Under this statute, a court may modify a spousal maintenance award only upon a showing of a real, substantial, and unanticipated change of circumstances. The SCOV explains that “unanticipated” must be interpreted by reviewing the facts and circumstances underlying the divorce order to determine whether these conditions were taken into account in establishing the original maintenance order. If they were taken into account, then they were anticipated. If not, then the condition is unanticipated. When it comes to remarriage, the SCOV notes that remarriage is possible for a divorced person, but it still may constitute a change of circumstances depending on its effect on the party’s financial security. Even if the maintenance award contains a provision regarding remarriage (making it clearly anticipated), modification might be appropriate anyway.

The SCOV concludes that the trial court’s view of “changed circumstances” was overly narrow, and not reflected in Vermont’s case law. It’s always within the realm of possibility that a party might remarry, take or lose a job, or incur increased expenses, but it doesn’t necessarily mean those changes are unanticipated.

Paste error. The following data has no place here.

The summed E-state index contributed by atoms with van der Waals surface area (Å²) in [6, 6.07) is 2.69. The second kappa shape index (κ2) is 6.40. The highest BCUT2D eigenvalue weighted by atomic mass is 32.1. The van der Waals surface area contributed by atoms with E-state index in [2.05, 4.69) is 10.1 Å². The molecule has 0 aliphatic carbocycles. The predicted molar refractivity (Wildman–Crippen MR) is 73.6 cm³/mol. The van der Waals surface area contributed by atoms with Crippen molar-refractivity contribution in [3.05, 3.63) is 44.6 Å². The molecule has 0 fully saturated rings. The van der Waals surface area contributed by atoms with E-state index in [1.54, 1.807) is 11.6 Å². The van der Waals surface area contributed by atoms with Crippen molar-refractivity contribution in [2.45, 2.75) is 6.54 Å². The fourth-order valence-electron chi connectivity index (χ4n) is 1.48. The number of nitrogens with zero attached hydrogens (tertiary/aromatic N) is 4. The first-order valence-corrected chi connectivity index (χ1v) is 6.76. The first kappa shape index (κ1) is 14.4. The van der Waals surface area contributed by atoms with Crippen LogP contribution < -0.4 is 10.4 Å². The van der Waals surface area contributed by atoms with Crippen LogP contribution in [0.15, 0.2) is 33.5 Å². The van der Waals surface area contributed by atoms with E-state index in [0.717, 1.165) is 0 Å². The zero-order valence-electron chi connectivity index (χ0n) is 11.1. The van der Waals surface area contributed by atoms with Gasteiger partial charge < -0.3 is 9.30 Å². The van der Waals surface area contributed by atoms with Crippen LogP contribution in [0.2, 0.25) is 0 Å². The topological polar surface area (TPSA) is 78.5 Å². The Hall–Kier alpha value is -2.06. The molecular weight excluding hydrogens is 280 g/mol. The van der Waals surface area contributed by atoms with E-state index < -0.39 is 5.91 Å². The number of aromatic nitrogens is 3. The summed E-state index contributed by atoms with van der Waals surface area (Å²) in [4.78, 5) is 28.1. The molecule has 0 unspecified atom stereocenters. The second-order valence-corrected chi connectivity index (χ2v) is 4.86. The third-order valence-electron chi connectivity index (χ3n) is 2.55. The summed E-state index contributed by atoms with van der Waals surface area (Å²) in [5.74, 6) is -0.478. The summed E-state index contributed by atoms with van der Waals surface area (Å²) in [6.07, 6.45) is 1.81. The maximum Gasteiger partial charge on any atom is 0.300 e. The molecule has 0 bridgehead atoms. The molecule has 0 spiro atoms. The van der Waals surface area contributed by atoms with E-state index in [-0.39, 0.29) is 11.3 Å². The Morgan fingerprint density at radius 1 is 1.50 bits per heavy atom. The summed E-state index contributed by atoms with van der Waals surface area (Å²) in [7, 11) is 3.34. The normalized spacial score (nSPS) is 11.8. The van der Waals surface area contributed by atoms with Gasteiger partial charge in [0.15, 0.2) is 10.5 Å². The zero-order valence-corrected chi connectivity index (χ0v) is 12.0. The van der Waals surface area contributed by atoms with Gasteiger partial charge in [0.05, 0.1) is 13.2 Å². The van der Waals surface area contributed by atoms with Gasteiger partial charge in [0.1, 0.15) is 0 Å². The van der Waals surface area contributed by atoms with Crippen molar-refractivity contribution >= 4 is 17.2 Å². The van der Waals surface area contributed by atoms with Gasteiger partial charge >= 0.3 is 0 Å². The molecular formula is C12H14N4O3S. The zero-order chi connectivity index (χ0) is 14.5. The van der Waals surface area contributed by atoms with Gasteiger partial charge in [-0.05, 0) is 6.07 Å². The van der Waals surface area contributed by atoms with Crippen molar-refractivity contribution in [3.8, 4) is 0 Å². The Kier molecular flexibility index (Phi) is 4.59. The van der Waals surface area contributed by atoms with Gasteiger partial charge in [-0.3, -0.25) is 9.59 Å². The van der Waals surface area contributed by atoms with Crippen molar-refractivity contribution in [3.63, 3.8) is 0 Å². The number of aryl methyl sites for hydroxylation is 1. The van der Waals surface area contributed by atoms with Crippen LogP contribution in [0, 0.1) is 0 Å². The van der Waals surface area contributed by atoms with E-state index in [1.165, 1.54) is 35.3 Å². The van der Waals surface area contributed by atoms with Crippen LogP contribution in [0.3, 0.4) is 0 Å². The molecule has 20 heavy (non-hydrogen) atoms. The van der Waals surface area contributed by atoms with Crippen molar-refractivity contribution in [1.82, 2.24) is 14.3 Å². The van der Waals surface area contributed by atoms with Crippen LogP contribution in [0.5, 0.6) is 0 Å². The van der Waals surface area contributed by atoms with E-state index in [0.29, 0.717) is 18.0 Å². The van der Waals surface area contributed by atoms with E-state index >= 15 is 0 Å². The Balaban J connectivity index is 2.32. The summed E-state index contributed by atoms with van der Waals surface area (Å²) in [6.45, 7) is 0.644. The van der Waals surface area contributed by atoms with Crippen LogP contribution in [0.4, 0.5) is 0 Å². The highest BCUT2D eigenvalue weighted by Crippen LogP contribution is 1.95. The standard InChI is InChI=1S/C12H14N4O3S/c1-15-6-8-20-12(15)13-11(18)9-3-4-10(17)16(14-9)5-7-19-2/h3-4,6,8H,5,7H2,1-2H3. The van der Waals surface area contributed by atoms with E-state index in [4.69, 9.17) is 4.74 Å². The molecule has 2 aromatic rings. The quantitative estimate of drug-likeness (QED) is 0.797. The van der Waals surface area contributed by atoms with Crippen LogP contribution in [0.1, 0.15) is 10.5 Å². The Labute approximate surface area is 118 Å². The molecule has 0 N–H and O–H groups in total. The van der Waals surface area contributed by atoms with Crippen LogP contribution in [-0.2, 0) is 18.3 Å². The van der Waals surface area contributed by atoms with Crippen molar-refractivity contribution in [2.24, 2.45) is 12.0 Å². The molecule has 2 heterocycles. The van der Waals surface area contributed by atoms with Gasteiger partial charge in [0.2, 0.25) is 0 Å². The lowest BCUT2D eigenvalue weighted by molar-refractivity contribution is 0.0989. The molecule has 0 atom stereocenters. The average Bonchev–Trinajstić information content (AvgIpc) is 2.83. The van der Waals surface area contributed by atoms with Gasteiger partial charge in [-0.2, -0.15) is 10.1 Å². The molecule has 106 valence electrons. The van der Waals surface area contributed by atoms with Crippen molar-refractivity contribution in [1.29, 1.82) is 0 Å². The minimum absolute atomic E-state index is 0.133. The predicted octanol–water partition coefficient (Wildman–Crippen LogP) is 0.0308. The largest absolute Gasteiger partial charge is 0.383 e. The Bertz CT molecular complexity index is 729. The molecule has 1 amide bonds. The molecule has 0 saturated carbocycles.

The question is whether Husband’s move into the home, Wife’s move out of the condo, and Wife’s new job, departed substantially from the assumptions in the stipulated order. The SCOV finds that the evidence supported an unanticipated change of circumstances, and because the trial court used an incorrect standard, reverses and remands on those grounds. The SCOV also gives further instruction that the trial court needs to consider the parties’ economic circumstances at the time of the final divorce order as compared to their economic circumstances at the time of the hearing.